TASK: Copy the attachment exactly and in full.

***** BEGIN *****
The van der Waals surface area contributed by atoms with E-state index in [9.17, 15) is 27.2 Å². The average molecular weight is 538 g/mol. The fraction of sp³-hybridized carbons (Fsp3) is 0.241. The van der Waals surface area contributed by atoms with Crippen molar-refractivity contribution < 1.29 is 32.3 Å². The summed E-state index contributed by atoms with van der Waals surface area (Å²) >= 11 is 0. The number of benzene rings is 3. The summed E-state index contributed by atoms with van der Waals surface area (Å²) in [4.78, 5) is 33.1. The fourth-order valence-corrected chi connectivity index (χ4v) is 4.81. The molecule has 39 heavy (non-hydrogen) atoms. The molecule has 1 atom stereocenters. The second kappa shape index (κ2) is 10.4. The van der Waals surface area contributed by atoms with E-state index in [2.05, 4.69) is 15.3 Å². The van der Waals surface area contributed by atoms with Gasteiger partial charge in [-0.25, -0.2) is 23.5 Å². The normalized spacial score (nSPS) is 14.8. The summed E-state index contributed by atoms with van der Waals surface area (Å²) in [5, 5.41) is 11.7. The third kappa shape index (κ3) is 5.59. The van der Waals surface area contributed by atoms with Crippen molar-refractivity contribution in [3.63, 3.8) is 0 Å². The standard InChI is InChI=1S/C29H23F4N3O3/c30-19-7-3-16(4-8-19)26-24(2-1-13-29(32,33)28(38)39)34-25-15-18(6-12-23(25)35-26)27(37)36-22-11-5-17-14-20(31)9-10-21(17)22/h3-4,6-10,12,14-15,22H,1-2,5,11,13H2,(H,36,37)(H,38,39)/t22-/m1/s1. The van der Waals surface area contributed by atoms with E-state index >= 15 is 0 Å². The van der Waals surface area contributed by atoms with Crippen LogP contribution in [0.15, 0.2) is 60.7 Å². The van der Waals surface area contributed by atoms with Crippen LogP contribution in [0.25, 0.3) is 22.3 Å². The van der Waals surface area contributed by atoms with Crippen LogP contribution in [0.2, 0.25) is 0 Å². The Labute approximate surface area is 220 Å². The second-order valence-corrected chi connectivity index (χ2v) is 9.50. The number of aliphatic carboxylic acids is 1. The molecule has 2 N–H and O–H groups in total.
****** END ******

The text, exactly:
The van der Waals surface area contributed by atoms with E-state index in [9.17, 15) is 27.2 Å². The average molecular weight is 538 g/mol. The fraction of sp³-hybridized carbons (Fsp3) is 0.241. The van der Waals surface area contributed by atoms with Crippen molar-refractivity contribution < 1.29 is 32.3 Å². The summed E-state index contributed by atoms with van der Waals surface area (Å²) >= 11 is 0. The number of benzene rings is 3. The summed E-state index contributed by atoms with van der Waals surface area (Å²) in [4.78, 5) is 33.1. The fourth-order valence-corrected chi connectivity index (χ4v) is 4.81. The molecule has 39 heavy (non-hydrogen) atoms. The molecule has 1 atom stereocenters. The second kappa shape index (κ2) is 10.4. The van der Waals surface area contributed by atoms with E-state index in [2.05, 4.69) is 15.3 Å². The van der Waals surface area contributed by atoms with Gasteiger partial charge in [-0.25, -0.2) is 23.5 Å². The normalized spacial score (nSPS) is 14.8. The summed E-state index contributed by atoms with van der Waals surface area (Å²) in [5, 5.41) is 11.7. The third kappa shape index (κ3) is 5.59. The van der Waals surface area contributed by atoms with Crippen molar-refractivity contribution in [3.63, 3.8) is 0 Å². The standard InChI is InChI=1S/C29H23F4N3O3/c30-19-7-3-16(4-8-19)26-24(2-1-13-29(32,33)28(38)39)34-25-15-18(6-12-23(25)35-26)27(37)36-22-11-5-17-14-20(31)9-10-21(17)22/h3-4,6-10,12,14-15,22H,1-2,5,11,13H2,(H,36,37)(H,38,39)/t22-/m1/s1. The van der Waals surface area contributed by atoms with E-state index >= 15 is 0 Å². The van der Waals surface area contributed by atoms with Crippen LogP contribution in [0.15, 0.2) is 60.7 Å². The van der Waals surface area contributed by atoms with Crippen LogP contribution in [0.25, 0.3) is 22.3 Å². The van der Waals surface area contributed by atoms with Crippen LogP contribution in [0.2, 0.25) is 0 Å². The Labute approximate surface area is 220 Å². The second-order valence-corrected chi connectivity index (χ2v) is 9.50. The number of aliphatic carboxylic acids is 1. The molecule has 2 N–H and O–H groups in total.